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How to Talk to your Children about Sex

Your children will eventually find out information about sex through sources that cannot be trusted. It is therefore better to talk to talk yourself and provide accurate information. If you are not sure about how to initiate the conversation, here is

Snr By Ariba KhaliqNov 04, 2014

The Intense Conversation about Sex with Your Child

Today’s is a highly sexualised society and our children are exposed to sexual language, images, and behaviours even before they are mentally or physically prepared to deal with them. Sex affects how we feel about ourselves and impacts important choices we make as males and females. It does the same to our children and so, it is important for us as parents to guide them through it. You are bound to get questions about sex from your child and because they’re eventually going to be gathering information from other sources, it’s better that it comes from you and is correct.

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Don’t Have “The Talk”

Talking about sex is not a single talk; it is an unending conversation over the course of your child’s entire adolescent life, and sometimes beyond that. Don’t fret already, just think of sex as any other issue on about which you want to inculcate values in your children. Just like you don’t wait for your children to turn 18 before teaching them about safe driving, don’t postpone the sex talk for until you think they are old enough. In your eyes, they will never be. Of course, you have to talk appropriate things according to their age, like young children can safely be taught about body parts.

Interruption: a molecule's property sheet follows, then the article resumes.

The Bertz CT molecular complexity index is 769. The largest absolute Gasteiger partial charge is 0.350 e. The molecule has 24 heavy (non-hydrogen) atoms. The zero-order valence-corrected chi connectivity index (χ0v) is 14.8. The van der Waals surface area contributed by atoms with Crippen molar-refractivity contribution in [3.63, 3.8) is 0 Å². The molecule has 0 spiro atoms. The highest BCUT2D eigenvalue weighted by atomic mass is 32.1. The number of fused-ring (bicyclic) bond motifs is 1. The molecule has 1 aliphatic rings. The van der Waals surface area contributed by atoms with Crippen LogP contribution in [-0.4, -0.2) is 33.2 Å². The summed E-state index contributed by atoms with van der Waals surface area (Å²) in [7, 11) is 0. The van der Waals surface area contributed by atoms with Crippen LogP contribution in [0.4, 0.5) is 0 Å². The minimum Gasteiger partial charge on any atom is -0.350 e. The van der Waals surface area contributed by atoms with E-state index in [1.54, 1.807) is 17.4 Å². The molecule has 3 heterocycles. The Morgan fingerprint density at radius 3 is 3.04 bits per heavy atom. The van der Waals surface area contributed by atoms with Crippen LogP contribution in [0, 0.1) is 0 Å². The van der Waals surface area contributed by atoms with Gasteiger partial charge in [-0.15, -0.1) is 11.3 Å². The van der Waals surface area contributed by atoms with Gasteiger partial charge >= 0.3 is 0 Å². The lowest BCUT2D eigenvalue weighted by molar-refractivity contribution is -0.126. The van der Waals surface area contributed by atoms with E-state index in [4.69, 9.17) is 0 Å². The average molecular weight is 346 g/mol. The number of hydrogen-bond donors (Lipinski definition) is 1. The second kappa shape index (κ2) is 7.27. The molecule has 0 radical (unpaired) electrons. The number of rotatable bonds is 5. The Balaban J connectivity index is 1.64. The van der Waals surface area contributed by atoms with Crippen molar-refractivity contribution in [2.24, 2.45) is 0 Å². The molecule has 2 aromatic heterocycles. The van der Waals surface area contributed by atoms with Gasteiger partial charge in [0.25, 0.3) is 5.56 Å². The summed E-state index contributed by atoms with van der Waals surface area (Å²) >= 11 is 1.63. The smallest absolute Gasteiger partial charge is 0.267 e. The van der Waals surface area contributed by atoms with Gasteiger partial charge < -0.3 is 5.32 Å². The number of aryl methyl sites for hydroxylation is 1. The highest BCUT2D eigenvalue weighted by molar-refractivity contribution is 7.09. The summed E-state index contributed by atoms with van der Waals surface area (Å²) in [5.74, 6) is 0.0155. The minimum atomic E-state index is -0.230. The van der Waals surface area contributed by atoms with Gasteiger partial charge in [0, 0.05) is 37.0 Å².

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Be Proactive and Responsive in Parts

Most of your talking about sex with your children will include just answering the questions they have. If they ask you something, you let them know what’s what. On the other hand, sometimes you need to initiate conversation about things they might not inquire about but should be aware of. A young child should need know about who is and is not allowed to see them naked.

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Avoid all “Don’ts”

A sexuality conversation with all don’ts like “don’t have sex,” “don’t get pregnant,” “don’t get a disease” does no good. And this account of sex education by parents leaves out all the do’s. Teach them how can they decide whether a partner is interested in them as a person or just as a potential sex partner. What ways can they address peer or partner pressure to be sexual when they don’t feel they are ready. These topics need to be part and parcel of any discussion of healthy sexuality. Give them some things they can do!

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Where did the Question Come From

Before you panic on a sexual question asked by your child, ask them to explain why they want to know something and provide accurate information in developmental context. If your child asks “What does sex mean?” may be because their teacher asked them to “line up by sex.” You wouldn’t want to explain things to them out of context then.

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Be Real

A lot of false information, myths, and rumours are available in media these days about sex and these are readily accessible by your children. Provide accurate information. Use simple language, but respect their intelligence and curiosity.

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Listen More Say Less

As a parent, inculcating sex education in your child, you have to act like a sounding board that helps them develop them the ability to decide their sexual behaviour. An engaging conversation about sexuality goes farther towards developing independent decision-making than a lecture about what they “should” and “shouldn’t” do.

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Beware of the “D” Word

Disappointing is the last thing children want to do to their parents. And while you are teaching your child about sexual behaviour that is dangerous and wrong, make it clear to them that there is nothing they could do that would stop you from loving them. You will always be there to help them whenever you need them. Avoid telling them that you will be disappointed in them.

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